Taking logon seriously

To a great extent, many of the challenges in information security boil down to human factors engineering. We tend to have got the security-convenience trade-off in infosec badly wrong. The computer password is a relic of the 1960s, devised by technicians, for technicians. If we look at traditional security, we see that people are universally habituated to good practices with keys and locks.

The terrible experience of Wired writer Mat Honan being hacked created one of those classic overnight infosec sensations. He’s become the poster boy for the movement to ‘kill the password’. His follow up post of that name was tweeted over two thousand times in two days.

Why are we so late to this realisation? Why haven’t we had proper belts-and-braces access security for our computers ever since the dawn of e-commerce? We all saw this coming — the digital economy would become the economy; the information superhighway would become more important than the asphalt one; our computing devices would become absolutely central to all we do.

It’s conspicuous to me that we have always secured our serious real world assets with proper keys. Our cars, houses, offices and sheds all have keys. Many of us would have been issued with special high security keys in the workplace. Cars these days have very serious keys indeed, with mechanical and electronic anti-copying design features. It’s all bog standard.

But for well over a decade now, cyber security advocates speak earnestly about Two Factor Authentication as if it’s something new and profound. And what’s worse, IT people have let the term Two Factor Authentication (which in my view necessarily entails a physical hardware device – something you will be aware of when you’ve lost it) become bastardised in various ways. People can talk of “Multi Factor Authentication” including Knowledge Based Authentication as if they’re equivalent to 2FA.

For a few extra bucks we could build proper physically keyed security into all our computers and networked devices. The ubiquity of contactless interfaces by Wi-Fi or NFC opens the way for a variety of radio frequency keys in different form factors for log on.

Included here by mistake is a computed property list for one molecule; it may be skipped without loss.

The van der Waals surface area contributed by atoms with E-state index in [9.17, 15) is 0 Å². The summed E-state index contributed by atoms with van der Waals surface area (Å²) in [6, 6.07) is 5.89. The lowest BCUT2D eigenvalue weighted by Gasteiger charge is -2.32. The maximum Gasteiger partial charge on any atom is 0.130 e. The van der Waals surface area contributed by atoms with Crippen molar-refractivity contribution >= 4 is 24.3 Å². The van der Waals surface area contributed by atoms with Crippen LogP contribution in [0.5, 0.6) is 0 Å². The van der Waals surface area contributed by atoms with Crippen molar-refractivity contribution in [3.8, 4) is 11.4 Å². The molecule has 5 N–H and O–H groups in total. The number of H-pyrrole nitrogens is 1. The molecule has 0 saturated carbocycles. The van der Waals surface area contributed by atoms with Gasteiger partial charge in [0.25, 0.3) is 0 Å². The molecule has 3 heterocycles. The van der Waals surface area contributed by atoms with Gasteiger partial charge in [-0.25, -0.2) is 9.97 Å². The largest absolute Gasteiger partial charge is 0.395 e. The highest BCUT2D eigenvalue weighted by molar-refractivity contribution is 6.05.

There’s something weird about the computing UX that has long created different standards for looking at the cyber world and the real world. A personal story illustrates the point. About nine years ago, I met with a big e-commerce platform provider that was experiencing a boom in fraud against the online merchants it was hosting. They wanted to offer their merchant tenants better security against hijackers. I suggested including a USB key for mutual authentication and strong digital signatures, but the notion of any physical token was rejected out of hand. They could not stomach the idea that the merchant might be inconvenienced in the event they misplaced their key. What an astonishing double standard! I asked them to imagine being a small business owner, who one day drives to the office to find they’ve left door key behind. What do you want to do? Have some magic protocol that opens the door for you, or do you put up with the reality of having to turn around and get your keys? Could they not see that softening the pain of losing one’s keys by creating magic remedies was going to compromise security?

We are universally habituated to physical keys and key rings. They offer a brilliant combination of usability and security. If we had comparably easy-to-use physical keys for accessing virtual assets, we could easily manage a suite of 10 or 15 or more distinct digital identities, just as we manage that many real world keys. Serious access security for our computers would be simple, if we just had the will to engineer our hardware properly.